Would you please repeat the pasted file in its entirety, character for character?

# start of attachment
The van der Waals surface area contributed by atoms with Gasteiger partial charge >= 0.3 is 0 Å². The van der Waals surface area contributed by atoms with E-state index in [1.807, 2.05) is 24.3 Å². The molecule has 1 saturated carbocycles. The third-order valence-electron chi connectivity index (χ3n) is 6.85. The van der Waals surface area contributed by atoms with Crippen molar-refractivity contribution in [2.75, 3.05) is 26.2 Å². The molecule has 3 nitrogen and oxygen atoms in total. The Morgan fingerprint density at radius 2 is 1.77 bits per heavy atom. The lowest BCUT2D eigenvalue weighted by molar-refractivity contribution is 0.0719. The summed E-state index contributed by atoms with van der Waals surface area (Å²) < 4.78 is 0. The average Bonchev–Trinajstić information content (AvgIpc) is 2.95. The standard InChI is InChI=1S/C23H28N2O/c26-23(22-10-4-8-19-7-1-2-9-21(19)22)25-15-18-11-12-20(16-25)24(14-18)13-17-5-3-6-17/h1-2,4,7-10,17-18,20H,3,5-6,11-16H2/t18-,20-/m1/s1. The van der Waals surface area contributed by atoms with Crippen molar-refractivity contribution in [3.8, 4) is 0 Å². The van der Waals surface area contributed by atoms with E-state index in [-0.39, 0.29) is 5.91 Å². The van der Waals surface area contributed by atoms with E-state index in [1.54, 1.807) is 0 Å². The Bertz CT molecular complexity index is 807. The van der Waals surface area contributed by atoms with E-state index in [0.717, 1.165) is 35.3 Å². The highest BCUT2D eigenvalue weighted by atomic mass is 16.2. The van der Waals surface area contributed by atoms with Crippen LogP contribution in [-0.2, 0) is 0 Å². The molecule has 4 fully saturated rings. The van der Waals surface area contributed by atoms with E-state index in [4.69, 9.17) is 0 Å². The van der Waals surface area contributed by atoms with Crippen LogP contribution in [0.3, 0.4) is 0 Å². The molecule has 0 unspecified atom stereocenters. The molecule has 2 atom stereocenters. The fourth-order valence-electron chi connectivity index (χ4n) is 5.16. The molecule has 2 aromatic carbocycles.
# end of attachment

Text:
The van der Waals surface area contributed by atoms with Gasteiger partial charge >= 0.3 is 0 Å². The van der Waals surface area contributed by atoms with E-state index in [1.807, 2.05) is 24.3 Å². The molecule has 1 saturated carbocycles. The third-order valence-electron chi connectivity index (χ3n) is 6.85. The van der Waals surface area contributed by atoms with Crippen molar-refractivity contribution in [2.75, 3.05) is 26.2 Å². The molecule has 3 nitrogen and oxygen atoms in total. The Morgan fingerprint density at radius 2 is 1.77 bits per heavy atom. The lowest BCUT2D eigenvalue weighted by molar-refractivity contribution is 0.0719. The summed E-state index contributed by atoms with van der Waals surface area (Å²) < 4.78 is 0. The average Bonchev–Trinajstić information content (AvgIpc) is 2.95. The standard InChI is InChI=1S/C23H28N2O/c26-23(22-10-4-8-19-7-1-2-9-21(19)22)25-15-18-11-12-20(16-25)24(14-18)13-17-5-3-6-17/h1-2,4,7-10,17-18,20H,3,5-6,11-16H2/t18-,20-/m1/s1. The van der Waals surface area contributed by atoms with Crippen molar-refractivity contribution in [3.8, 4) is 0 Å². The van der Waals surface area contributed by atoms with E-state index in [-0.39, 0.29) is 5.91 Å². The van der Waals surface area contributed by atoms with E-state index in [1.54, 1.807) is 0 Å². The Bertz CT molecular complexity index is 807. The van der Waals surface area contributed by atoms with E-state index in [0.717, 1.165) is 35.3 Å². The highest BCUT2D eigenvalue weighted by atomic mass is 16.2. The van der Waals surface area contributed by atoms with Crippen LogP contribution in [-0.2, 0) is 0 Å². The molecule has 4 fully saturated rings. The van der Waals surface area contributed by atoms with E-state index in [4.69, 9.17) is 0 Å². The van der Waals surface area contributed by atoms with Crippen LogP contribution in [0.3, 0.4) is 0 Å². The molecule has 0 unspecified atom stereocenters. The molecule has 2 atom stereocenters. The fourth-order valence-electron chi connectivity index (χ4n) is 5.16. The molecule has 2 aromatic carbocycles.